Retail forex has seen rapid growth in the number of broker-dealers offering services in the global forex market over the past decade. Forex trading was once a more exotic activity left to banks, importers and exporters, and multinational companies. Now, the intensification of global interaction has made the activity more familiar, commonplace and attractive for individual traders who are looking for liquid assets and markets to trade within.
In this environment, however, the decision of where to set up a forex trading account has become more significant and relevant. With many brokers and currency pairs available from many locations, traders will want to consider a series of variables that can help minimise trading costs and maximise profits, while also ensuring secure trading conditions.
1. Trading Costs
Due to differences in bid-ask spreads and commission structures, the costs of trading may vary from broker to broker.
Most brokerages charge a fee for their services through the bid-ask spread, which is a small difference between amounts at which a currency can be bought and at which it can be sold. The bid-ask spread at brokers will vary in size depending on market conditions. Below are two factors that impact the relative size of the bid-ask spread:
- Volatility: During volatile periods, price action can quickly become directional and erratic. Accordingly, both risk and reward are amplified for market makers and forex traders. Generally, the bid-ask spread widens during volatile periods as the process of price discovery unfolds.
- Liquidity: Amid periods of limited order flow and market depth, bid-ask spreads grow. Due to a reduced number of buyers and sellers, market makers offset the risk of swift movements in price by increasing the bid-ask spread. This raises the cost of doing business for long-term investors, intraday traders and day traders.
Whichever trading strategy you use, it may be beneficial to engage forex pairs or CFDs with minimal bid-ask spreads. Accordingly, these are deeper markets that exhibit consistent participation and order flow. For instance, major pairs such as the EUR/USD and GBP/USD normally feature tighter bid-ask spreads than exotic or cross pairs. Also, traders may want to seek out brokers whose spreads are generally narrower on average in order to lower the cumulative costs of trading over a series of trades.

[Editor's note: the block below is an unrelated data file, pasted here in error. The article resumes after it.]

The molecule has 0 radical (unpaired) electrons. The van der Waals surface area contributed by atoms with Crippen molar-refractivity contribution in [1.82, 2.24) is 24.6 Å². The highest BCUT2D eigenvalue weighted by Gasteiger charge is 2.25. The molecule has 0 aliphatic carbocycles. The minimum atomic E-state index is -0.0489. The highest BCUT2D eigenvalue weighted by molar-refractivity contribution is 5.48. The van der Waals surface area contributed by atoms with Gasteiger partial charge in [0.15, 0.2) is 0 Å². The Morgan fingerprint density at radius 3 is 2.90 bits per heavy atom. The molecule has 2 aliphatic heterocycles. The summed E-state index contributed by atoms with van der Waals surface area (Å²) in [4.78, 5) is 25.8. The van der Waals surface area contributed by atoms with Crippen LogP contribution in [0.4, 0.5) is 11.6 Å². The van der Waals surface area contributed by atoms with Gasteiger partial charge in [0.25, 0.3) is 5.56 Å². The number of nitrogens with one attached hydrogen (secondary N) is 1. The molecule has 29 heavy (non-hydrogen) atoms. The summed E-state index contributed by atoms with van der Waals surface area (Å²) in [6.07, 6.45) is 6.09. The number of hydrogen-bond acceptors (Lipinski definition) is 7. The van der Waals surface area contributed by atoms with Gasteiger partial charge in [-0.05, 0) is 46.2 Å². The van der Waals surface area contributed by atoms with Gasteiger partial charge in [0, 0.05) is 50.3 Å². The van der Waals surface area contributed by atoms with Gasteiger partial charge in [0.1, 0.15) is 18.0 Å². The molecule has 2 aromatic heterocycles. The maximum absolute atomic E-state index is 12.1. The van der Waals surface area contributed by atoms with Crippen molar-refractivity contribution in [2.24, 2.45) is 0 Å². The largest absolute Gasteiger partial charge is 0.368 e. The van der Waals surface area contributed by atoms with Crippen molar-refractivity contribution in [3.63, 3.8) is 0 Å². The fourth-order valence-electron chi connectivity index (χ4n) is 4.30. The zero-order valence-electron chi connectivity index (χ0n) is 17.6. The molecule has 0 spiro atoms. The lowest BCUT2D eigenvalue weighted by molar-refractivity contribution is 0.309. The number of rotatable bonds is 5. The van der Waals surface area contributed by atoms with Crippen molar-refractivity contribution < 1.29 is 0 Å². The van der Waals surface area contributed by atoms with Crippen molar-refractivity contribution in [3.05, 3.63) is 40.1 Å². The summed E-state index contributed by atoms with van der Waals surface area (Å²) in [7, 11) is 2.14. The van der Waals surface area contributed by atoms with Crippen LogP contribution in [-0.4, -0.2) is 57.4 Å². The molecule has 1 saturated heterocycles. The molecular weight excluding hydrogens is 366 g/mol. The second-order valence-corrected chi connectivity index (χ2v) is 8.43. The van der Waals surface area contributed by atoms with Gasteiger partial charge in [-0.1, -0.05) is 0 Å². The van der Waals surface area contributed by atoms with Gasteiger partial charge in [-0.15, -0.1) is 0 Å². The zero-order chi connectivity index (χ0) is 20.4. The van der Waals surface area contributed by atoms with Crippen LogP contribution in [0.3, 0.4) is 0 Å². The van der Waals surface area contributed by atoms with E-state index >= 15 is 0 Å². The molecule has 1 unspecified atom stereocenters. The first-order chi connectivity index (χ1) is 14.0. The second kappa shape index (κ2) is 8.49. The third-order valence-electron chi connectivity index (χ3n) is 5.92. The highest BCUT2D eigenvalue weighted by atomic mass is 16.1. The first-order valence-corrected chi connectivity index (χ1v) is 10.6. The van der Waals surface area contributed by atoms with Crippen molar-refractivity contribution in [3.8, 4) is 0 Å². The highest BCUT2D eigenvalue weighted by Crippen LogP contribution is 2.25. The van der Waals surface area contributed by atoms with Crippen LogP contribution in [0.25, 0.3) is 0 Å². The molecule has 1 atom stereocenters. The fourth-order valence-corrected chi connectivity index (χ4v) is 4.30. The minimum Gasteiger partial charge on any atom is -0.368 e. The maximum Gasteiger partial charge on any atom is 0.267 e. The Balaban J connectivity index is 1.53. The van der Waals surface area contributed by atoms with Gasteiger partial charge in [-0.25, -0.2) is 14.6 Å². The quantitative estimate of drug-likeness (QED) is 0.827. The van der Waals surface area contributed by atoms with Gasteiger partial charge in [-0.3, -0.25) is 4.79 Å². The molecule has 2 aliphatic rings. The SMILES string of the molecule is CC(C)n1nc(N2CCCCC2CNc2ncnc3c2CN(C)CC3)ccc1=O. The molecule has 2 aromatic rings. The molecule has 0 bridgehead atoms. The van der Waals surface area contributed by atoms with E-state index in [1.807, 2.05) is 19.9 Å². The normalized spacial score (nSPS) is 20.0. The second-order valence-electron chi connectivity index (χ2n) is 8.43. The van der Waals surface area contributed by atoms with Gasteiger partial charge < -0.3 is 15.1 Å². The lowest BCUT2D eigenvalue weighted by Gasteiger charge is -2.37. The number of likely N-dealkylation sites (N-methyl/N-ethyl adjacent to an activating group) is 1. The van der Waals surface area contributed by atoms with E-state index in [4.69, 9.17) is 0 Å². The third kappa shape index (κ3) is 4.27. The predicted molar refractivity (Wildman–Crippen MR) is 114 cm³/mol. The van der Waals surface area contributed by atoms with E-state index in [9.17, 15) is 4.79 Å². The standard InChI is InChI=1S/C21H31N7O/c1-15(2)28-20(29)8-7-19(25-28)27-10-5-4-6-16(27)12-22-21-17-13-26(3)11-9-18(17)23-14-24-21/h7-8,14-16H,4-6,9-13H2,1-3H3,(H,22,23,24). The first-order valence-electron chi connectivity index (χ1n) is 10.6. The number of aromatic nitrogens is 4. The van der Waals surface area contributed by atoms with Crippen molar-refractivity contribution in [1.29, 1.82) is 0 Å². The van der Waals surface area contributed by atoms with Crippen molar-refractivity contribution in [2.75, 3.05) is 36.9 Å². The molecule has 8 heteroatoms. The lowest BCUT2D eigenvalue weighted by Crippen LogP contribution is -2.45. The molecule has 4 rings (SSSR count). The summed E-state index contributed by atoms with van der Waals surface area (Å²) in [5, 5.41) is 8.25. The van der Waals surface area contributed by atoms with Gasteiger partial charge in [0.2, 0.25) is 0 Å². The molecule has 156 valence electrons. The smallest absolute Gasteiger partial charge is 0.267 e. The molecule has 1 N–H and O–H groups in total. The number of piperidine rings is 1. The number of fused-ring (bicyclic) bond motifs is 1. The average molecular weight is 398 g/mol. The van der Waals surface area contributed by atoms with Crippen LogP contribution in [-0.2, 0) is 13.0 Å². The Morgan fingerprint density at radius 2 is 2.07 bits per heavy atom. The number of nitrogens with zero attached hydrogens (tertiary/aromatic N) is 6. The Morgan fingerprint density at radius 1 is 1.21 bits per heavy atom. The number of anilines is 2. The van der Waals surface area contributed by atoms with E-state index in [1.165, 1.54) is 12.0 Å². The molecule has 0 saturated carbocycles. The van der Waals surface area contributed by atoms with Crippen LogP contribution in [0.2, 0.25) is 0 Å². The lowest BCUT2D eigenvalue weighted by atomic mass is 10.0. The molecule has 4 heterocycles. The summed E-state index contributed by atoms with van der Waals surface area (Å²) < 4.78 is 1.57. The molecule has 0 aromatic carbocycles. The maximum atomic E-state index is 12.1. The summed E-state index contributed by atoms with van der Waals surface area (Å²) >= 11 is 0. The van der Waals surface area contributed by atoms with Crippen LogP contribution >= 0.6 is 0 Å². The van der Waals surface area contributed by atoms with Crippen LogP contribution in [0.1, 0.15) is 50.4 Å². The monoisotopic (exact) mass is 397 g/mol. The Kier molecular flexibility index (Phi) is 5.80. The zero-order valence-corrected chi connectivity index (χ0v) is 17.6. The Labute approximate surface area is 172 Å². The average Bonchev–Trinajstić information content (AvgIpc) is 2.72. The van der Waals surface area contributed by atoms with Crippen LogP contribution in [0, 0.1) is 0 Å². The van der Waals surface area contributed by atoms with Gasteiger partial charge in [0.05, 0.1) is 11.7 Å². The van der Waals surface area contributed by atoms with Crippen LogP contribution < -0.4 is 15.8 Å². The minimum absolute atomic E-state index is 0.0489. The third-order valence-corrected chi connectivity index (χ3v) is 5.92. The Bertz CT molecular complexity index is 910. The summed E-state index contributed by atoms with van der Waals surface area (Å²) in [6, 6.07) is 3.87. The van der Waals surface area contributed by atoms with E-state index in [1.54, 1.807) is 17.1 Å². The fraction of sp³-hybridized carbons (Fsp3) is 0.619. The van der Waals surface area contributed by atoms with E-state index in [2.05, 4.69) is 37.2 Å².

In addition to the bid-ask spread, some brokers may charge commissions for trading. The commissions may be calculated on a fixed basis per trade, or may be charged according to volume traded. Brokerages may apply other fees for account inactivity, non-compliance with account minimums, usage of margin, or use of any special brokerage services offered.
2. Customer Service
The best forex broker is one that excels in customer service. However, brokers vary widely in the types and style of customer services they offer.
In the forex marketplace, as well as in the broader financial markets, there are three basic types of brokerage service suites:
- Full Service: Full-service brokerages offer access to a variety of markets, trading platforms and services. For those new to the markets, full service brokers are valuable resources for education and proper trade execution. Additionally, the added customer support is worth the extra cost for novice traders.
- Discount: Discount brokerages offer a more basic array of services. With discount brokers, traders are left to their own devices and operate in an independent capacity. Veteran traders and market professionals find the reduced pricing of discount brokerages attractive.
- Boutique: Boutique brokerages offer more personalised services where it is easier to make direct contact with a customer service representative to ask questions or resolve any problems that may arise.
From a cost perspective, full-service and boutique brokers are more expensive, but are ideal for market newbies or hands-off traders. Discount brokerages offer reduced pricing that can boost profitability for experienced, savvy forex traders.
3. Dealing Desk, Or No Dealing Desk
Another important distinction among broker services is whether they offer dealing desk or no dealing desk trading. Some brokers may offer both.
When the brokerage operates as a dealing desk, it will take the other side of a trader's position to assure that the trader always has access to a liquid trading environment where a trade can be executed regardless of conditions in the interdealer market. This type of trading offers more predictable, fixed spreads in addition to a guaranteed counterparty for trades. But it may also restrict opportunities for gains, because orders can be filled by the broker on a discretionary basis.
In no dealing desk trading, the trader will be given direct access to pricing conditions in the interdealer market. This may be through an electronic communications network, or straight through processing. No dealing desk trading offers traders access to actual market prices, but can expose them to variable spreads and thin liquidity for executing trades.